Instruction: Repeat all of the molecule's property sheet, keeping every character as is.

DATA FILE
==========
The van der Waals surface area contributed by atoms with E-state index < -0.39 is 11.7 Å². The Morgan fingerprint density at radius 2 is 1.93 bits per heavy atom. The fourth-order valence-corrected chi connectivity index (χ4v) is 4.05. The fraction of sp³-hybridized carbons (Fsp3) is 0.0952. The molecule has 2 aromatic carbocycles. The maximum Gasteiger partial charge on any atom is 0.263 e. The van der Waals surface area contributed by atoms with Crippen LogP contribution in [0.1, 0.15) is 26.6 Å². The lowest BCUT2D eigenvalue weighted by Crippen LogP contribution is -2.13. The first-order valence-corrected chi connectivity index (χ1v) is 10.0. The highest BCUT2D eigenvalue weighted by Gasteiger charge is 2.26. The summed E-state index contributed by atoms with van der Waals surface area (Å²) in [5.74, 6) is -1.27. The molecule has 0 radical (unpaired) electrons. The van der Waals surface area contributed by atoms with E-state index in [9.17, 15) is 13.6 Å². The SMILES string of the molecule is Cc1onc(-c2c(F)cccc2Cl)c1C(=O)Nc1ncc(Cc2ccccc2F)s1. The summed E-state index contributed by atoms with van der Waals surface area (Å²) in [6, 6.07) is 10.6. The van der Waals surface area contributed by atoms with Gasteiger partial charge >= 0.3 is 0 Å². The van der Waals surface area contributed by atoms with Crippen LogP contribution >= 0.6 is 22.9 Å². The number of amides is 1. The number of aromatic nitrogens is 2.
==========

The van der Waals surface area contributed by atoms with E-state index < -0.39 is 11.7 Å². The Morgan fingerprint density at radius 2 is 1.93 bits per heavy atom. The fourth-order valence-corrected chi connectivity index (χ4v) is 4.05. The fraction of sp³-hybridized carbons (Fsp3) is 0.0952. The molecule has 2 aromatic carbocycles. The maximum Gasteiger partial charge on any atom is 0.263 e. The van der Waals surface area contributed by atoms with Crippen LogP contribution in [0.1, 0.15) is 26.6 Å². The lowest BCUT2D eigenvalue weighted by Crippen LogP contribution is -2.13. The first-order valence-corrected chi connectivity index (χ1v) is 10.0. The highest BCUT2D eigenvalue weighted by Gasteiger charge is 2.26. The summed E-state index contributed by atoms with van der Waals surface area (Å²) in [5.74, 6) is -1.27. The molecule has 0 radical (unpaired) electrons. The van der Waals surface area contributed by atoms with E-state index in [9.17, 15) is 13.6 Å². The SMILES string of the molecule is Cc1onc(-c2c(F)cccc2Cl)c1C(=O)Nc1ncc(Cc2ccccc2F)s1. The summed E-state index contributed by atoms with van der Waals surface area (Å²) in [6, 6.07) is 10.6. The van der Waals surface area contributed by atoms with Gasteiger partial charge >= 0.3 is 0 Å². The van der Waals surface area contributed by atoms with Crippen LogP contribution >= 0.6 is 22.9 Å². The number of amides is 1. The number of aromatic nitrogens is 2.